Whale Facts

Whales are the gentle giants of the sea. In the past, mankind hunted many species of whales so that they could use their oil and blubber for heating.

They killed so many whales that some species were nearly extinct.

Thanks to worldwide conservation organizations such as Greenpeace, most nations have outlawed the hunting and killing of all whales.

Quick Navigation

Whale Facts for Kids

  • The whale is a mammal.
  • Whales breathe air just like us.
  • Whales breathe through blowholes on top of their heads.
  • Baleen Whales and Toothed Whales are both types of whales.
  • One of the biggest animals on earth is the Blue whale.
  • Humpback whales and blue whales sing.
  • A baleen whale’s diet consists of krill and plankton.
  • Tuna, salmon, cod, and small mammals, including seals, are the main foods for toothed whales.

Types of Whales

Sperm Whales

The sperm whale is the largest of the toothed whales. 

The males can weigh as much as 50 tons.

They have the biggest brain of any animal on Earth. Their head is just over one-third of body length.

Marine Mammal Protection Act and Endangered Species Act protect sperm whales from being harassed or hunted, and killed.

An adult can eat up to two tons of food daily, three percent of its body weight!

These mammals can dive as deep as 3,000 ft. 

They can also hold his breath for up to 90 minutes while diving this deep.

Blue whale

The blue whale is the largest animal known to have lived on Earth. 

This magnificent marine mammal can reach up to 100 feet long and weigh up to 200 tons. 

A tongue weighs as much as an average elephant. A heart as much as a motor car.

Blue whale calves are among the world’s largest babies. They weigh around 8,800 pounds (4,000 kg) and are about 26 feet (8 meters) in length

Humpback Whale

The enormous humpback whale can grow up to 60 feet (18 meters) long and weigh up to 40 tons. They have flippers that grow up to 16 feet (5m) in length, the longest in the world. 

Its tail can grow as wide as 18 feet (5.5 m). The female of the species is bigger than the male, like most whales.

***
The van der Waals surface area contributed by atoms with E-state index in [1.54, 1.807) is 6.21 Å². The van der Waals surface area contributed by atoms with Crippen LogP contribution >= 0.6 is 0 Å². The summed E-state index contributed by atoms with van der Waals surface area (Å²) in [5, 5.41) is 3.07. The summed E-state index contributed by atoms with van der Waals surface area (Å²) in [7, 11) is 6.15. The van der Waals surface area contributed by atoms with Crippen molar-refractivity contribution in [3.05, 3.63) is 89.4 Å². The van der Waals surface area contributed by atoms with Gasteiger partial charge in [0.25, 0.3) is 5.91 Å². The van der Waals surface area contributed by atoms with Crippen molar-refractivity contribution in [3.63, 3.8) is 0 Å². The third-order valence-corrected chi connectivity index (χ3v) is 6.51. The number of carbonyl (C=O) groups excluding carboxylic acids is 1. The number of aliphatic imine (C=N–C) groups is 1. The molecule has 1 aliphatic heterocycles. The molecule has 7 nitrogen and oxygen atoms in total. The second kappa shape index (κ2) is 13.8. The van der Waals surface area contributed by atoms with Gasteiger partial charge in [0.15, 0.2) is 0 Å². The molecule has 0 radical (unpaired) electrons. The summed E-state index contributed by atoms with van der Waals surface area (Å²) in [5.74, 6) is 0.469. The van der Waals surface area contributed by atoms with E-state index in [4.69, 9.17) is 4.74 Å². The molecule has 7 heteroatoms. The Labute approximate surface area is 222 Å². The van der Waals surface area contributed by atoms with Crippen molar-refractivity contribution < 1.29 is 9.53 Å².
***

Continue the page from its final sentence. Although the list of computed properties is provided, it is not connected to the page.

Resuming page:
They are found all over the world, but the location depending on what time of year. 

Humpbacks typically spend the summer at high-latitude feeding grounds such as the Gulf of Alaska or Gulf of Maine. 

Warmer waters near the Equator are where they swim during winter.

Fun facts about whales

  • Whales are mammals and give birth to live young.
  • Whales breathe air and need to resurface from the water on a regular basis to breathe. They breathe through the ‘blow hole’ that is located at the top of their heads.
  • There are many species of whales but they are divided up into two types: Toothed Whales and Baleen Whales.
  • Baleen whales eat mostly plankton and krill (tiny ocean creatures similar to shrimp).
  • Toothed whales eat mostly fish such as tuna and salmon as well as seals and other small mammals.
  • The smallest whale in the world is the Blue whale. Although it is small, it is larger than the biggest dinosaur. Blue whales are part of the baleen whale group.

We may have heard about whales singing. These are the baleen whales and the most notable are the humpback and blue whales.

Their ‘singing’ is communication to other whales and scientists have found that they will often sing their songs in particular areas of the ocean that carry farther.

Whales travel long distances and that fastest speed is 30 mph

Whales have the ability to stay underwater for long periods of time.

Whales can’t sleep because they have to constantly resurface to breathe. However, they can rest which requires that only half of the brain is active to remember to rise to the surface.

Whale mothers are very protective of their babies. They will swim to specific areas of the oceans that are safer to give birth and remain there until the baby is strong enough to swim the long distances they need to travel for food.